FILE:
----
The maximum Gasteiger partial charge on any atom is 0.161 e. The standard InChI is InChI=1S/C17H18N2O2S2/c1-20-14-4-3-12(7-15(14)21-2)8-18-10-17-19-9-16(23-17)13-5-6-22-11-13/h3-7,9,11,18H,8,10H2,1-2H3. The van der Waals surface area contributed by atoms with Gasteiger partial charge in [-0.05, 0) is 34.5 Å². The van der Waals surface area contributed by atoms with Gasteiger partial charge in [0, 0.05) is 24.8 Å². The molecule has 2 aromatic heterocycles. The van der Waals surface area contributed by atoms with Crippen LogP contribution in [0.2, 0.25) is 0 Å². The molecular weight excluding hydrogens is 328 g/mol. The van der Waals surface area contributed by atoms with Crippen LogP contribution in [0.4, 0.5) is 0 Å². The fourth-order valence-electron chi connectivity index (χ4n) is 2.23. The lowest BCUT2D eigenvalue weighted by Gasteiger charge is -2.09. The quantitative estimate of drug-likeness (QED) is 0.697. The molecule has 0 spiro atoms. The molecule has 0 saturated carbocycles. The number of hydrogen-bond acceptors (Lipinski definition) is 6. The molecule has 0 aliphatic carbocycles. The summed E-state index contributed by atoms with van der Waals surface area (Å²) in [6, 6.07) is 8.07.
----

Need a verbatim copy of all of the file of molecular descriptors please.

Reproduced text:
The maximum Gasteiger partial charge on any atom is 0.161 e. The standard InChI is InChI=1S/C17H18N2O2S2/c1-20-14-4-3-12(7-15(14)21-2)8-18-10-17-19-9-16(23-17)13-5-6-22-11-13/h3-7,9,11,18H,8,10H2,1-2H3. The van der Waals surface area contributed by atoms with Gasteiger partial charge in [-0.05, 0) is 34.5 Å². The van der Waals surface area contributed by atoms with Gasteiger partial charge in [0, 0.05) is 24.8 Å². The molecule has 2 aromatic heterocycles. The van der Waals surface area contributed by atoms with Crippen LogP contribution in [0.2, 0.25) is 0 Å². The molecular weight excluding hydrogens is 328 g/mol. The van der Waals surface area contributed by atoms with Crippen LogP contribution in [0.4, 0.5) is 0 Å². The fourth-order valence-electron chi connectivity index (χ4n) is 2.23. The lowest BCUT2D eigenvalue weighted by Gasteiger charge is -2.09. The quantitative estimate of drug-likeness (QED) is 0.697. The molecule has 0 spiro atoms. The molecule has 0 saturated carbocycles. The number of hydrogen-bond acceptors (Lipinski definition) is 6. The molecule has 0 aliphatic carbocycles. The summed E-state index contributed by atoms with van der Waals surface area (Å²) in [6, 6.07) is 8.07.